Ditto the decision to censor the live feeds of the 'big events' from the Internet. Anything with those aforementioned hard bodies, from gymnastics to swimming to beach volleyball, is not to appear on the net until well after the tape delay, let alone the real event. Of course, anyone with a vestigial brain can figure out how to get the results from myriad outlets around the world long before NBC deigns to show us. Get a clue. Learn to use the two channels side by side, meeting people where and when they want to be.
Of course, the mainstream video coverage is as lame as ever. The MSM tendency to reduce everything to people 'journalism' is on full display. Even the hard bodies can't save an event if the US gets knocked out, and suddenly those sports down in the remainder bin become important should we happen to medal. I'm not really expecting improvement here, it's what the medium has become, but at least a little futile whinging seems in order. I'm dealing by using the TV as background, with the audio off, while running the net.
And speaking of those lesser sports - and even some of the big events - what happened to all the prelims and elimination rounds? Somehow 64+ competitors get whittled down to a few finalists, and we see nothing of it. If you've ever wondered what happened to all those who march in from smaller nations, never to be seen again, you're not going to find out from NBC. And what would it take? One camera pointed at whatever field of play, and one at the official scoreboard, and an open mike. No commentary, no 'added value', but let's face it, you're not going to be watching prelims in a lesser known sport if you don't know what you're looking at. The IOC should just do this itself next time, or mandate it from its MSM partners.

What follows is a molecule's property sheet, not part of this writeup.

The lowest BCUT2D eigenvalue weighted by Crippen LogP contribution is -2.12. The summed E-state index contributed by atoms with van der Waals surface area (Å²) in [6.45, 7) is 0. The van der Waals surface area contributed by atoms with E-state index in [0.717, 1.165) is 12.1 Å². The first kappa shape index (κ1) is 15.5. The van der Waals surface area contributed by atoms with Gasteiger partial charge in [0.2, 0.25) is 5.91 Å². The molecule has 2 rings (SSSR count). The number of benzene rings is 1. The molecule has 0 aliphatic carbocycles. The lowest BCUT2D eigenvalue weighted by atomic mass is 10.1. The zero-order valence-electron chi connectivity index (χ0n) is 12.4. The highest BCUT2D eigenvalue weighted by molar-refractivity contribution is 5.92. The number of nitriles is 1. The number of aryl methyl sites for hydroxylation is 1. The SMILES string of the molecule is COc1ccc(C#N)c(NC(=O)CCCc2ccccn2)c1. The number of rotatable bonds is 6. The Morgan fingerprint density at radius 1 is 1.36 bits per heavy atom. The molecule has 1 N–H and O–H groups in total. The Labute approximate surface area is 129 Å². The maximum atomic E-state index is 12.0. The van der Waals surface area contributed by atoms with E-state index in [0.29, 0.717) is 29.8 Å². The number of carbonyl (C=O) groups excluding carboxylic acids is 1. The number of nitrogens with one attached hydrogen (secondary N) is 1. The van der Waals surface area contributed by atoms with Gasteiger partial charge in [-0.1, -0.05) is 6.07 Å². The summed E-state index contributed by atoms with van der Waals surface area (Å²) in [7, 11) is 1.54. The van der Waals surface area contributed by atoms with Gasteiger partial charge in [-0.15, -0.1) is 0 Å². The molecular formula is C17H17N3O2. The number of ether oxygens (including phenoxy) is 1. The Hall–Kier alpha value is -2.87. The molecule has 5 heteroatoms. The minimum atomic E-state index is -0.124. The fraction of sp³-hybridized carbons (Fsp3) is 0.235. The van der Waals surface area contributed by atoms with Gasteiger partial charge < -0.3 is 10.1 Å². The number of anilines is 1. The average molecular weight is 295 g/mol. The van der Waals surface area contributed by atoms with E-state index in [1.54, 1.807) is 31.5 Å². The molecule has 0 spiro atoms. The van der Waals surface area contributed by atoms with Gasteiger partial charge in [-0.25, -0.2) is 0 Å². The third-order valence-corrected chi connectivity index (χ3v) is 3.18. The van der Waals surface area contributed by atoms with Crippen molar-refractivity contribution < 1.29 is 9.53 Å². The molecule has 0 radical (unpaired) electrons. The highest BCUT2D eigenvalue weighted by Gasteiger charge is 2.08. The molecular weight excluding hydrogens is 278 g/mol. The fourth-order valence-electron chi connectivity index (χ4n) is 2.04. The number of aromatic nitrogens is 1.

NBC is apparently deriving no revenue at all from its Internet based video coverage. The video interstitials that show up when changing event 'channels' are all from GE, as well as many of the banners on the main site. If you missed it, NBC belongs to GE, at least for now, so those are all 'house ads'. As in, no revenue.
There's got to be a story here. Are they expecting me to believe that not one supplier of shooting or archery equipment had any interest in those spots, at any price? Or that those catering to the horsey or sailing crowds wouldn't be interested in reaching those upscale consumers while they're watching their favorite activity? Give me a break.
The only possible conclusion is that NBC didn't try to sell the video inventory. One has to wonder why. Was that the price extracted by the affiliates to let any coverage to escape onto the net? Is this how senior management will try to justify complaints about revenue cannibalization by the net, since they've guaranteed they won't have any income on that side of the house? Maybe some enterprising new media reporter can chase this one down.